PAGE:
Stop the Pendulum!

Following the inflation, high interest rates, and economic downturn of the late 1970s and early 1980s, American manufactures felt significant price pressures. They, wrongly, believed that offshoring production and sourcing to low wage rate countries was the only way to remain competitive.

As they complicated the supply chain and extended lead times, they also began to listen to select parts of the Toyota Production System. Select, as in they chose to see Just-in-Time as reducing inventories rather than designing systems to meet customer demand just in time.

The combination of offshoring, adding complexity, and reducing inventories locally was a bomb waiting to be lit. Covid did just that.

So what are a number of US manufacturers doing now? They are swinging the pendulum back the other direction by jacking up inventories and relocating sourcing to the US.

That makes no more sense now than the decisions to offshore made before. The unintended consequences are in most cases foreseeable, if only we look.We shipped middle class careers to other countries. Wage pressures in the United States are mounting as every industry faces labor shortages. Just how will re-shoring solve your problems now?

When is the last time you spoke with “customer support” that is located in the United States? We outsourced our customer relationships to India — an educated and English speaking country with low wage rates. Because services are less impacted by supply chain disruptions, no one is discussing moving that back to the US.

While the thinking of businesses advances in some areas, in critical ones it seems to swing as a pendulum. Core competency, or vertical integration, or conglomerate? Look at the historical trends, and its easy to see the near future. Outsource, face a problem, then in-source. Lower inventories, run out of things, raise inventories.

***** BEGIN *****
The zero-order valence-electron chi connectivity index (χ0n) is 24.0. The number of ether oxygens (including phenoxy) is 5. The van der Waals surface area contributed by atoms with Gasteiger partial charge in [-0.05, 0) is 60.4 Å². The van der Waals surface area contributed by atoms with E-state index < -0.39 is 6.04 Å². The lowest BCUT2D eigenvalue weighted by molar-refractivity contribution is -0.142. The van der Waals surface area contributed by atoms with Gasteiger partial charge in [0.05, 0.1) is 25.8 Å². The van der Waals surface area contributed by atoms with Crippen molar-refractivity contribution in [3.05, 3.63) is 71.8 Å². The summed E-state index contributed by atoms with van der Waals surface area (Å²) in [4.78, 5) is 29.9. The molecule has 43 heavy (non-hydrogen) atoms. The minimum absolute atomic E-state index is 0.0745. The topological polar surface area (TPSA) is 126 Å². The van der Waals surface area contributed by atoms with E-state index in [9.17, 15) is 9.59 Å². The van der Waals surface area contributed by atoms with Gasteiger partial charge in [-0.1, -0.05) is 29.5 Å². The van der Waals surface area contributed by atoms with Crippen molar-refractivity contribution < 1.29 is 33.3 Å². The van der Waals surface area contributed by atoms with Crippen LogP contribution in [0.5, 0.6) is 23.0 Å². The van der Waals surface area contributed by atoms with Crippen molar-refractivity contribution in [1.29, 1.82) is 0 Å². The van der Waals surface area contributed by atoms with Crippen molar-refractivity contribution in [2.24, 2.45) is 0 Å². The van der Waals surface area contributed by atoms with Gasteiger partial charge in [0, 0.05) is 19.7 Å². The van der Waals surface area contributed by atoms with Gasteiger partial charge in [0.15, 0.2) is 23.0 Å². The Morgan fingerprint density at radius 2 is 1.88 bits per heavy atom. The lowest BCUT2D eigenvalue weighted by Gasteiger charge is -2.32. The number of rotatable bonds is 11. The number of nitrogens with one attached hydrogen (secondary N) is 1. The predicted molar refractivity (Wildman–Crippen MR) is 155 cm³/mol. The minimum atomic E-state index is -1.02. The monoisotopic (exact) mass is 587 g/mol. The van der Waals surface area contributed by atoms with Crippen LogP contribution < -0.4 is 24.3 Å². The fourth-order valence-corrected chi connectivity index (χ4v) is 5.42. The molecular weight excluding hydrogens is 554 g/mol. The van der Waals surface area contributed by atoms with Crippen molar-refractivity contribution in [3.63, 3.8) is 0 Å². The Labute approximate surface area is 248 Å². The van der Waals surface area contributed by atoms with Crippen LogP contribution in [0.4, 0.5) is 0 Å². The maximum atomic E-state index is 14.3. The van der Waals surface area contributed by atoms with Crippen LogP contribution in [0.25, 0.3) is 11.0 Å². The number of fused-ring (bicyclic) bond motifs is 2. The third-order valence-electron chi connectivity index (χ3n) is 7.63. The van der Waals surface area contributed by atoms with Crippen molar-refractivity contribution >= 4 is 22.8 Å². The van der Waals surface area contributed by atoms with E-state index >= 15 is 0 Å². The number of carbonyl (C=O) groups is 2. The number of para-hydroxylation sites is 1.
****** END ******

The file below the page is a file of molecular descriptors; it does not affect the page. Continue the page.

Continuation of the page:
Where is the strategic problem prevention and solution? Going back to what we used to do may be quick and comforting, but that doesn’t make it wise.

If you haven’t developed a robust supplier selection and development process over the past decade, you’ll regret making changes now. Bouncing from one undesirable situation to another is not the goal.

While speed is important and highly valued, actual strategic thinking is more important.

If you insist on moving quickly, and for some of you there is little choice, at least identify the very predictable problems that the quick moves will create. Develop plans quickly to minimize the negative impact.

Agile was never intended to mean bounce from one bad decision to another. The value in agile capabilities within your company is its fast learning, fast change incorporating that learning, and then fast learning again.

If you skip the learning, incorporate learning steps, you’re not agile. You’re just chaotic.

Stop the pendulum from returning you to prior problems.

Think. Analyze. Rely on robust processes you’ve put in place.

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